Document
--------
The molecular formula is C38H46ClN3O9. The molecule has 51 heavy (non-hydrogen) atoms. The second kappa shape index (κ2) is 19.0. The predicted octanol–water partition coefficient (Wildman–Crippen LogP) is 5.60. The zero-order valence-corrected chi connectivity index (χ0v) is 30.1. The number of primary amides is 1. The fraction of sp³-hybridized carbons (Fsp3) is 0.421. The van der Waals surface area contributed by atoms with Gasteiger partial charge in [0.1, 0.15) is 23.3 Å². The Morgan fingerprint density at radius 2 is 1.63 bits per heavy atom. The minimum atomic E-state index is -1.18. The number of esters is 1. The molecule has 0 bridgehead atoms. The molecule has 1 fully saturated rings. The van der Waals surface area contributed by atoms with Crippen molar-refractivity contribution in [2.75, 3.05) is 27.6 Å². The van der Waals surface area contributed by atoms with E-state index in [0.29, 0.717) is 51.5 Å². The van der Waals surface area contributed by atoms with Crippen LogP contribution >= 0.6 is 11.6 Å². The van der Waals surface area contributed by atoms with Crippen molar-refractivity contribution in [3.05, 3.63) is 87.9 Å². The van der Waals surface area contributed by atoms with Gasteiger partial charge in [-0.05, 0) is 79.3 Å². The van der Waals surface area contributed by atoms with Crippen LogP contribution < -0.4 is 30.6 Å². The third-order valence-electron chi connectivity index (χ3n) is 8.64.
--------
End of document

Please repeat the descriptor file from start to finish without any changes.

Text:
The molecular formula is C38H46ClN3O9. The molecule has 51 heavy (non-hydrogen) atoms. The second kappa shape index (κ2) is 19.0. The predicted octanol–water partition coefficient (Wildman–Crippen LogP) is 5.60. The zero-order valence-corrected chi connectivity index (χ0v) is 30.1. The number of primary amides is 1. The fraction of sp³-hybridized carbons (Fsp3) is 0.421. The van der Waals surface area contributed by atoms with Gasteiger partial charge in [0.1, 0.15) is 23.3 Å². The Morgan fingerprint density at radius 2 is 1.63 bits per heavy atom. The minimum atomic E-state index is -1.18. The number of esters is 1. The molecule has 0 bridgehead atoms. The molecule has 1 fully saturated rings. The van der Waals surface area contributed by atoms with Crippen molar-refractivity contribution in [2.75, 3.05) is 27.6 Å². The van der Waals surface area contributed by atoms with E-state index in [0.29, 0.717) is 51.5 Å². The van der Waals surface area contributed by atoms with Crippen LogP contribution >= 0.6 is 11.6 Å². The van der Waals surface area contributed by atoms with Crippen molar-refractivity contribution in [3.05, 3.63) is 87.9 Å². The van der Waals surface area contributed by atoms with Gasteiger partial charge in [-0.05, 0) is 79.3 Å². The van der Waals surface area contributed by atoms with Crippen LogP contribution < -0.4 is 30.6 Å². The third-order valence-electron chi connectivity index (χ3n) is 8.64.